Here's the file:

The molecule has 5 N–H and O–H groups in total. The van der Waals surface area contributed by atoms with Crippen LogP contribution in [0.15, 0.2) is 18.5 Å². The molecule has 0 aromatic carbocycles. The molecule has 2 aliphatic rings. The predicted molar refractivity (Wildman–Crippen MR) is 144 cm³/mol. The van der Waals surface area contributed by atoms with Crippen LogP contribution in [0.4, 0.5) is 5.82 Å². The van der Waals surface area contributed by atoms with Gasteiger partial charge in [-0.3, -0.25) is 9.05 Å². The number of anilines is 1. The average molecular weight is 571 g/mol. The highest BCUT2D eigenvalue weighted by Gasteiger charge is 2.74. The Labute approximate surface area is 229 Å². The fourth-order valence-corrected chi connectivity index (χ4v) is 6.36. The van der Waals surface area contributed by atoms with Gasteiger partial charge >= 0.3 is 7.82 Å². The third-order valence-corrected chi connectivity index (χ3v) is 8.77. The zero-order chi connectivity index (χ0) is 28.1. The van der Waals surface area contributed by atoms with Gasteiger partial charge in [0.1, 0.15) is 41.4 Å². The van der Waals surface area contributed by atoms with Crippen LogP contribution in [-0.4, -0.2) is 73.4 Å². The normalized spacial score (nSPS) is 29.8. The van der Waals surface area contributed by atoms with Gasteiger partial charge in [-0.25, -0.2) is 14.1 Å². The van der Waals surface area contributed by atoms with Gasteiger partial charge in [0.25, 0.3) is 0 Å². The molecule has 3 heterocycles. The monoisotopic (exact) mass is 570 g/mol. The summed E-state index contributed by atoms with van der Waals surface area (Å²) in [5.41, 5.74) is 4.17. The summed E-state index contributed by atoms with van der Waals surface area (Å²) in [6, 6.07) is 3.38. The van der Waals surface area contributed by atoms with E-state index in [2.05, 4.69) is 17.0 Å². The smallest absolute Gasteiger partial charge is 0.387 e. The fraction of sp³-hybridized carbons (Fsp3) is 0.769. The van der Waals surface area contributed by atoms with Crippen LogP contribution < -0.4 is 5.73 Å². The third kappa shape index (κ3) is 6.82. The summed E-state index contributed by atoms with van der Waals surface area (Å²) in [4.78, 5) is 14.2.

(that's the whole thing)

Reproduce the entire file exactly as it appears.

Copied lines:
The molecule has 5 N–H and O–H groups in total. The van der Waals surface area contributed by atoms with Crippen LogP contribution in [0.15, 0.2) is 18.5 Å². The molecule has 0 aromatic carbocycles. The molecule has 2 aliphatic rings. The predicted molar refractivity (Wildman–Crippen MR) is 144 cm³/mol. The van der Waals surface area contributed by atoms with Crippen LogP contribution in [0.4, 0.5) is 5.82 Å². The van der Waals surface area contributed by atoms with Gasteiger partial charge in [-0.3, -0.25) is 9.05 Å². The number of anilines is 1. The average molecular weight is 571 g/mol. The highest BCUT2D eigenvalue weighted by Gasteiger charge is 2.74. The Labute approximate surface area is 229 Å². The fourth-order valence-corrected chi connectivity index (χ4v) is 6.36. The van der Waals surface area contributed by atoms with Gasteiger partial charge >= 0.3 is 7.82 Å². The third-order valence-corrected chi connectivity index (χ3v) is 8.77. The zero-order chi connectivity index (χ0) is 28.1. The van der Waals surface area contributed by atoms with Gasteiger partial charge in [0.1, 0.15) is 41.4 Å². The van der Waals surface area contributed by atoms with Crippen LogP contribution in [-0.4, -0.2) is 73.4 Å². The normalized spacial score (nSPS) is 29.8. The van der Waals surface area contributed by atoms with Gasteiger partial charge in [-0.25, -0.2) is 14.1 Å². The van der Waals surface area contributed by atoms with Gasteiger partial charge in [0.25, 0.3) is 0 Å². The molecule has 3 heterocycles. The monoisotopic (exact) mass is 570 g/mol. The summed E-state index contributed by atoms with van der Waals surface area (Å²) in [5.41, 5.74) is 4.17. The summed E-state index contributed by atoms with van der Waals surface area (Å²) in [6, 6.07) is 3.38. The van der Waals surface area contributed by atoms with E-state index in [2.05, 4.69) is 17.0 Å². The smallest absolute Gasteiger partial charge is 0.387 e. The fraction of sp³-hybridized carbons (Fsp3) is 0.769. The van der Waals surface area contributed by atoms with Crippen LogP contribution < -0.4 is 5.73 Å². The third kappa shape index (κ3) is 6.82. The summed E-state index contributed by atoms with van der Waals surface area (Å²) in [4.78, 5) is 14.2.